When I first lost my hearing, isolation set it. I looked for a support group since I was sure I was the only one with hearing loss. After being warmly greeted at my first meeting, I joined 10 others to discuss coping skills for eating out in a restaurant. I was not alone! And I developed sweet friendships with others who wanted to know more about hearing loss - and who also enjoyed dining out - and able to do so comfortably!Regular chapter meetings gave me the confidence I needed to confront my hearing loss. I learned how we do hear, what can go wrong with our hearing, and what to look for in a hearing loss professional. We enjoyed camaraderie as we discussed coping skills is a myriad of noisy situations Most importantly, we learned to advocate for ourselves and others with hearing loss. Reaching out to others to educate and support them is key to nurturing self-esteem and confidence. HLAA sponsors yearly national conventions to showcase the latest research and assistive devices to the 48 million Americans with hearing loss. As a 501 (3)(c) organization, HLAA's low-cost, but high-in-value membership also includes bi-monthly issues of HEARING LIFE magazine. This informative and award-winning magazine in itself is worth more than the low annual membership fee. A small, but highly dedicated and efficient staff, leads a motivated corp of volunteers across the country to reach out and help those with hearing loss.The Hearing Loss Association of Amerca (HLAA) is a top-notch organization with national scope, but local and individual attention. I give them 10 stars!
HLAA is the gold standard organization for people with hearing loss who are seeking information, support, and advocacy. Fueled by the contributions of a committed, creative staff and a network of volunteers, HLAA has become the go-to resource for hearing loss patients and their families.
Hearing loss runs in my family, and the compromises that it inflicted on people I love had a painful impact on our ability to enjoy each other and live with well being. HLAA is the single most important resource that I've uncovered in over 30 years of searching for better ways to manage. I give HLAA the very highest recommendation and would urge any person struggling with hearing loss - either first hand or because a loved one is affected - to join the national organization and to find a local chapter.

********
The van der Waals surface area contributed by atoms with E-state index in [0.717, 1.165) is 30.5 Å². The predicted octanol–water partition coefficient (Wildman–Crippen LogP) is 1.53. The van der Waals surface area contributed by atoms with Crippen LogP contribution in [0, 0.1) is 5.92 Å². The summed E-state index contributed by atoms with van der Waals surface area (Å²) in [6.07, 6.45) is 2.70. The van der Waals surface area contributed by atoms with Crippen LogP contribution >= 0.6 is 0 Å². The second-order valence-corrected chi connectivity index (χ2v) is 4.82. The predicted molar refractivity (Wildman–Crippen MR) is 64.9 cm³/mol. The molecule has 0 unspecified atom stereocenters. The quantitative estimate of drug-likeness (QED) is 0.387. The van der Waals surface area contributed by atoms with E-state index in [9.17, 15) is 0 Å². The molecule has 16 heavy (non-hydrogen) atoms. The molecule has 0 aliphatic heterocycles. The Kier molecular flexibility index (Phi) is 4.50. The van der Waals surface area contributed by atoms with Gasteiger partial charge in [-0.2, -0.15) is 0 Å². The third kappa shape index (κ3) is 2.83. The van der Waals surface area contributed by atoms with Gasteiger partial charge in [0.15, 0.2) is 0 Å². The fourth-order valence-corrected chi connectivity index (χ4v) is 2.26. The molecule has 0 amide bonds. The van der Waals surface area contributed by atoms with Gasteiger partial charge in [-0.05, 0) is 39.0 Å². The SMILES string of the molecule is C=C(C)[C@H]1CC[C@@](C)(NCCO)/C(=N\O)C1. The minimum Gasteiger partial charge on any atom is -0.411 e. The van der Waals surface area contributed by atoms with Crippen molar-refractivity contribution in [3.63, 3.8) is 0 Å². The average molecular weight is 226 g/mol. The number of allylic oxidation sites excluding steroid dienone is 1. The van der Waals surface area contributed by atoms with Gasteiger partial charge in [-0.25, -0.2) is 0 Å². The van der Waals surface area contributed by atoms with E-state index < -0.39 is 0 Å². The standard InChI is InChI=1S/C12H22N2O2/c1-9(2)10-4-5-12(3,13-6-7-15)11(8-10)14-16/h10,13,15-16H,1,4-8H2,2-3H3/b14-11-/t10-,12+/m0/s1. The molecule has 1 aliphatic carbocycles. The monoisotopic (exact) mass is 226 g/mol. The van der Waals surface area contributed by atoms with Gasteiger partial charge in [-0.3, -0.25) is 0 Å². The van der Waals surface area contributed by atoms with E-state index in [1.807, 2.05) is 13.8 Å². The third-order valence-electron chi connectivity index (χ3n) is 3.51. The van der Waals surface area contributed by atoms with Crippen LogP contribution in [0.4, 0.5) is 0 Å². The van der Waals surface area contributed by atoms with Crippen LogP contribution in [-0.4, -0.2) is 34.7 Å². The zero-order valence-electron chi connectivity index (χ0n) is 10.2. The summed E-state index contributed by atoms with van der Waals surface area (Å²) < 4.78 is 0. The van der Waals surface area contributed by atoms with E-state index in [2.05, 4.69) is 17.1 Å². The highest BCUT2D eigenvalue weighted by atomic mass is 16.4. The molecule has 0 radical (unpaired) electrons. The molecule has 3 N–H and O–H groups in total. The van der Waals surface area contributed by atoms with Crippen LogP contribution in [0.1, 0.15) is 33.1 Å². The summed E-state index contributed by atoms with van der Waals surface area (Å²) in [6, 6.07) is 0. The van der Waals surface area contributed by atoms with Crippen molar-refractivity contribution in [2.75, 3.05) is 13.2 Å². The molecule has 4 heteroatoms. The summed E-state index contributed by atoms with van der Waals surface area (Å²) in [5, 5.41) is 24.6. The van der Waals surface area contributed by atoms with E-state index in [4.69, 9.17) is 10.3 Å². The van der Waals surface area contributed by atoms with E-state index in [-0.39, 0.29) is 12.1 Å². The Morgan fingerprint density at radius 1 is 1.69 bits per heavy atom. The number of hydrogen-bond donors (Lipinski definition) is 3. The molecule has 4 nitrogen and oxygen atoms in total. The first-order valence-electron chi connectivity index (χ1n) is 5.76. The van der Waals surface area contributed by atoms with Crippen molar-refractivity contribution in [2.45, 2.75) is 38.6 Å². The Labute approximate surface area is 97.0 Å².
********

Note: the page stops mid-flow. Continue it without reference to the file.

Our HLAAG(HLAA Augusta Ga.) has just been declared inactive/dormant. The funds of $3,000+ that HLAAG had earmarked for scholarships for needy children to send to Camp Juliena has been closed out and sent to National. None of that money could be allocated to send the children to Camp Juliena as we have done in the last few years as well as sending monetary donations.
Last year HLAAG had sponsored 4 children to attend camp. I had looked forward to sending more to Camp Juliena this year. When I approached HLAAG's treasurer, I was told that our chapter has been declared inactive by State Director of Ga HLAA - a State Officer. Our pleas to Mr. _____ to have the monies returned fell on deaf ears so now we are up against a hard deadline, only a few weeks away, to try to find money to send these kids to camp. If this is the kind of "leadership" HLAA National supports then we want no part of this organisation
The HLAA-Augusta Chapter was declared inactive because they did not meet the obligations of an HLAA Chapter after repeated attempts to help them do so. As part of the fiduciary responsibility of HLAA, since there are no officers or active HLAA National members in leadership of the HLAA-Augusta Chapter, the national organization suspended their status and, according to policy, is holding the chapter funds in escrow until they can reform the chapter or start a new one in the same area. At that point, when a proper HLAA Chapter governing board is established and when they hold regular meetings, they will receive the money to resume HLAA Chapter status and fulfill the HLAA mission in the community. HLAA has also offered to honor the commitment to Camp Juliena by sending a check for scholarships. There has been no response from the people in Augusta who committed donors’ money to Camp Juliena.